Alex

Right.

Yvonne

And then they would respond to that, usually very positively, um, but that was – that was an interesting learning for me because it was – yeah, come – as I said, being Australian is, uh – that’s not how we usually do things.

Alex

I want to read a quote that I read from you about your time in Myanmar, you say, “the people of one village didn’t have any understanding of the concept of health, they didn’t even know when they were sick, they didn’t know they could do anything about their health.” Is that something that you came across quite a lot in your work in Myanmar and in other areas or was this fairly unique to Myanmar?

Yvonne

Myanmar – this was something that was really obvious in Myanmar. The thing there was the people knew they didn’t know, but they had no resources to go to, to find out. So when we went in there with this health programme, they really did, uh, you know, welcome us with – with open arms, and so it was very easy to do good work there. Um, these people were quite hungry for information really and, um, and we were able to give that to them. So that was – and – and over time, I think it did make a big difference. And so there’s a lot of satisfaction in that, where you’ve local people really willing and working hard to – to – to get as much out of what you can offer as – as is possible.

When you work overseas, there’s always some barriers to how you can – how much you can deliver what people want and, um, you know, how receptive they are to – to – to the support that you’ve got to offer really, and for Myanmar, they were desperate for information, and very willing to learn and to take up what we had on offer. So it was – it was excellent.

We went in there. They said, “You can teach us whatever you like, but this is our first priority, we need to have enough safe water to drink.” Fair enough, you know, and so then I’d come back and – and negotiate back across with Australian Red Cross and say, you know, “This is – this is their priority, this is what we need to work on, and can we adapt the project to support that.” And they were good with that.

Alex

So, I wanted to ask the question, ABOUT whether or not there were any taboos that you came across when trying to disseminate education on HIV?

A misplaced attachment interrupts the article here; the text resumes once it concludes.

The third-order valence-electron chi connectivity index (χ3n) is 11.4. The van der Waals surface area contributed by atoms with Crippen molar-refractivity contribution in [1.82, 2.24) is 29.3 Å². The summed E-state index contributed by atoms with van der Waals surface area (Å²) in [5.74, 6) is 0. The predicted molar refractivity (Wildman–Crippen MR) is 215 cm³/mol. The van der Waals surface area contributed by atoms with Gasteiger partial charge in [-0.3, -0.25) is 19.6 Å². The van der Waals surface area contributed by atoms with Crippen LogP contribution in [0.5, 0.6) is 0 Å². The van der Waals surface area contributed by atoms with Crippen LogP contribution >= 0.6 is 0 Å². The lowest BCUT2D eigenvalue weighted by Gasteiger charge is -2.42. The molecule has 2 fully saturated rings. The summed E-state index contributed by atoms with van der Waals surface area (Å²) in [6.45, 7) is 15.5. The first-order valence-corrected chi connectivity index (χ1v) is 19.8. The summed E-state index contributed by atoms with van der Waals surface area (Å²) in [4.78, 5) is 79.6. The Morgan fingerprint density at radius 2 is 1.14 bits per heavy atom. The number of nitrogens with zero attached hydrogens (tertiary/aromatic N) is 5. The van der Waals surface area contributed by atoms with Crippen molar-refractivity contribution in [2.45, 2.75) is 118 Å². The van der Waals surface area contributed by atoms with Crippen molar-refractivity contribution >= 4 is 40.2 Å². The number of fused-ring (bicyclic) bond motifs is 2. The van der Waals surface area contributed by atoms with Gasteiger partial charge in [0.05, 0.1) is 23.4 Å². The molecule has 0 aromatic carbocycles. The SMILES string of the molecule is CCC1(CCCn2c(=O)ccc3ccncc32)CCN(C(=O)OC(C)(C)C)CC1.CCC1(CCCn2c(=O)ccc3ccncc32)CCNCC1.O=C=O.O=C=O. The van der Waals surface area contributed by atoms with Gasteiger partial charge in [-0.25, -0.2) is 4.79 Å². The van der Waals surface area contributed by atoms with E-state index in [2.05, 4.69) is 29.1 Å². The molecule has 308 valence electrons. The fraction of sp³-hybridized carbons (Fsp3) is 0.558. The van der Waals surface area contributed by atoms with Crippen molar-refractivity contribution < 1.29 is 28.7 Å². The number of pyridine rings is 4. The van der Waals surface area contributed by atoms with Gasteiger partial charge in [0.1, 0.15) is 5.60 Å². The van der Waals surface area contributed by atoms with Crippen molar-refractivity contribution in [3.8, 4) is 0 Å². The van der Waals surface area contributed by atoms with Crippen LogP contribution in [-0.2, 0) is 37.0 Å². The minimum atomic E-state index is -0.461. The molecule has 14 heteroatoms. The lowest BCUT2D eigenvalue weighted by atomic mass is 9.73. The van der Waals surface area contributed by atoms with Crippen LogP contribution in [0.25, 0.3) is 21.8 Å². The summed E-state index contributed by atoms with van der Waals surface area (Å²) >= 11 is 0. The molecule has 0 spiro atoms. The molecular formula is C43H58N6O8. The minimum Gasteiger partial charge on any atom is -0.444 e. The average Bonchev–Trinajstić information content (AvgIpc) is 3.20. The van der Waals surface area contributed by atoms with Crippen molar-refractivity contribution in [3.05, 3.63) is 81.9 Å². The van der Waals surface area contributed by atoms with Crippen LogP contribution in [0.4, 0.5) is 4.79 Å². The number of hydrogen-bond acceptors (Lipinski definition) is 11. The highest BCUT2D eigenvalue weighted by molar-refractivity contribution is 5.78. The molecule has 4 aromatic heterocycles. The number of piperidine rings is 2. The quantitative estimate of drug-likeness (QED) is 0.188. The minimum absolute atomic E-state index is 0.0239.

Yvonne

The taboo for HIV in Myanmar wasn’t – actually, it wasn’t spoken about at all, so when we went there – when we first started up, it was a topic that was, um, pretty much not talked about at all, and this came right from the top in terms of the – the military, the regime that was in place. So we had to frame how we talked about the programme quite carefully so that we didn’t, um, upset, I guess, the powers to be that had, uh, had the potential to – to make things difficult for us if they felt that we were doing something that wasn’t in their, uh, best interest I guess.

So HIV was a taboo subject on its own without how do we talk about it. Saying that, people were prepared to listen a little bit originally, and given that we came in and ended up doing a lot of the other, um, more basic health programme stuff around water and sanitation and health education, by the time we really did start pushing the HIV story, uh, they trusted us and they knew us, and so in fact it – at – at that point it became much easier to do. If we tried to do it right from the very beginning, I don’t think we would have managed, because it was such a – it was such a topic that nobody was able to talk about it, let alone wanting to talk about it, and, um – and – but given that we took our time and necessarily, from a number of levels, it – it – it did end up being, um, not so difficult, you know, 18 months down the track.

Alex

So why – why was there this taboo in Myanmar specially? Why couldn’t they talk about it?

Yvonne

I think it was probably related to the fact that it was related to the sex industry and it really – the people that were being affected in Myanmar were young women that were going across borders to work to earn money for their families, uh, and they were coming back sick and – and dying really. It – it was a bit of a hot spot up there in Shantung, which is why the project came about.

Alex

And so, can you talk through some of the specifics, what you actually did in your communications to try and work around all those barriers? Like, how did you actually disseminate that education to these women or to the husbands of these women in this – in this town in – in Myanmar if you had really top down pressure from the military regime from, you know, lack of funding, how do you go about that day to day, how do you get that information out to them?